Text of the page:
A view of the area including the Wild Horse, Clara Burgess and Goat trails, coming down from Murray Hill. It can be very warm here by mid-morning—and there's little to no shade, so a lot of hikers, bikers and runners get into trouble. Credit: Theresa Sama

If you’re a regular reader, some of what follows may seem redundant from columns this time last year—but if you follow the local hiker-rescue statistics during the months of April through September, you will agree that some things need to be repeated, for safety’s sake!

Hiking in the desert during these months of extreme heat can not only be brutal; it can become life-threating in a matter of minutes. Even the most experienced hikers can find themselves in trouble.

Approximately 50 hikers a year are rescued from trails in Palm Springs and surrounding areas due to dehydration or injury, said Berenice Tratter, a Palm Springs Mounted Police Search and Rescue volunteer, in a video posted on the group’s Facebook page on March 21.

Temperatures rise quickly throughout the day, so it is a good idea to get out early and do shorter hikes so you can be off the trails by about 10 a.m. on the hottest days. The USDA Forest Service recommends avoiding hiking between 10 a.m. and 4 p.m. on hot days.

I try to adjust my hiking schedule around the heat. Sometimes, I do an alternative workout in the pool—treading water and swimming laps—following my morning run. Also, many surrounding areas, less than a two-hour drive away, offer hiking trails in cooler climates. It’s a great time for desert dwellers to break away from the heat.

If you are going to be out on the trails, please remember to always take more water than you should need—at least one liter per hour. It’s a good idea to wear a bandana or cooling towel around your neck. Seek shade whenever possible; don’t be on the trails during high heat hours; and always be prepared for the unexpected. Have a plan! In addition, don’t forget the 10 desert essentials (www.desertmountains.org/10-essentials) suggested by Friends of the Desert Mountains. Following these guidelines can really make a difference—and quite possibly save your life.

Even though I am an experienced hiker, I have found myself in trouble many times (sometimes not related to heat) while out on the trails. So far, I have been extremely fortunate and have always made it out on my own. I credit that to always practicing safety and taking preventative measures to avoid a rescue. I hope this good fortune will continue throughout my future hiking days.

I spoke with a great friend and hiking buddy, Marnie Hesson, who was raised in Palm Springs and grew up exploring the mountains and nearby canyons. She knows to follow certain rules and take precautions when spending time in nature. Hesson realizes that living and hiking in the desert requires more caution than in most other places—yet even she admits there have been times when she did not take proper precautions and ended up getting in over her head.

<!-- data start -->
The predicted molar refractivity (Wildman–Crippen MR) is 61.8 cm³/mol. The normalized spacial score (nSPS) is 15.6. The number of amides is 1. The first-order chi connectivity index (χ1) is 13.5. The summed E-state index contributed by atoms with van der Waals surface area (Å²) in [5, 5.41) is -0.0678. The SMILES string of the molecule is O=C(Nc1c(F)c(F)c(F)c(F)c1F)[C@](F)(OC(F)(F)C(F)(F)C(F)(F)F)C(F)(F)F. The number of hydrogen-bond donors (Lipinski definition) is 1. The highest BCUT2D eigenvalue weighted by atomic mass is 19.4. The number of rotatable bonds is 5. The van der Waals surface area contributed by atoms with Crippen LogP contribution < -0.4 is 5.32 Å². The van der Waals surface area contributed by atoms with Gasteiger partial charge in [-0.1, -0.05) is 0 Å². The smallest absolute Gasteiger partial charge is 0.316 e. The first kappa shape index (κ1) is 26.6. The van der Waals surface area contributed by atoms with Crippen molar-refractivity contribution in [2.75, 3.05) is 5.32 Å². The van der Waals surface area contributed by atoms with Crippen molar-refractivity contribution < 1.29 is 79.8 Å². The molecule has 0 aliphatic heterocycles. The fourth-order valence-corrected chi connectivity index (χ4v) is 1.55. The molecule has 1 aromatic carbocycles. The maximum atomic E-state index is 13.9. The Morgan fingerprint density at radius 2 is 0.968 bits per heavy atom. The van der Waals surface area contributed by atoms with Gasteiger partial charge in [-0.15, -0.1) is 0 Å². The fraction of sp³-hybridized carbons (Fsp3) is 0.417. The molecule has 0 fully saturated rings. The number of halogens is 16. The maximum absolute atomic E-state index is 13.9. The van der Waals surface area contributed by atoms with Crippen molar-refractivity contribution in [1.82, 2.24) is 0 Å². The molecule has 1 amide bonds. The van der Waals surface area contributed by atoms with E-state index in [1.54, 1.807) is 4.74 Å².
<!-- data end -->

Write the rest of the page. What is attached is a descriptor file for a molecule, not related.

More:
“It happens to most people I know who spend time on the trails,” Marnie says. (I admit that includes myself.)

Hesson says she has lost count of the number of overheated people to whom she has given water—including one woman in her 70s who was hiking with her husband in Murray Canyon with just a small bottle of water and no hats on a 90-degree day in June.

“She was red faced and obviously exhausted as they walked by me,” Hesson says. “I noticed the signs of heat exhaustion, gave them water, and suggested that the lady sit for a few minutes to rest. After re-hydrating, she was tired but felt better, and they headed down the trail back to their car.”

Marnie Hesson says she has lost count of the number of overheated people to whom she has given water—including one woman in her 70s who was hiking with her husband in Murray Canyon with just a small bottle of water and no hats on a 90-degree day in June.

I have had similar experiences. I once came across an elderly gentleman who had overheated while on the Palm Springs Goat Trails coming from Murray Peak. It was mid-morning during the summer months, getting hot—and he had run out of water. I gave him some water and hung out with him for a bit to make sure he was going to be OK.

Another instance happened in the Whitewater Preserve, where an elderly couple was hiking the Canyon View Loop, but missed staying on the loop at the split (which is easy to do) and ended up on the Pacific Crest Trail in the San Gorgonio Wilderness area, headed toward Morongo. They were more than a mile from the Loop Trail when I came across them. My first thought was: How in the world did they get here!? The gentleman was at the bottom of a long hill, while the lady was about halfway up the hill, yelling at him and trying to get him to turn back. He was on his knees when I got to him—in trouble. I sat with him for a bit and helped them get back up the hill and to the Loop Trail.

People of all ages and experience levels can experience trouble while out on the trails; like I said, I have been there myself. If you ever encounter someone in distress, help that person out; that is what we hikers do. Aside from having your essentials with you, don’t go out alone if possible—and if you do go out alone, tell someone when and where you’re going, and let them know when you arrive back safely.

Also, know the signs and symptoms of heat exhaustion (dizziness, headache and clammy skin) and heat stroke (dizziness, nausea, vomiting, a lack of sweat, confusion and disorientation). If you start experiencing any symptoms, get out of the heat; drink water; and eat a snack. Stay calm! Don’t panic! Don’t try to continue on if you’re exhausted; instead, seek shade, and stay put.

Theresa Sama is an outdoor enthusiast who writes the Independent’s hiking/outdoors column. She has been running and hiking the Coachella Valley desert trails for more than 10 years and enjoys sharing...

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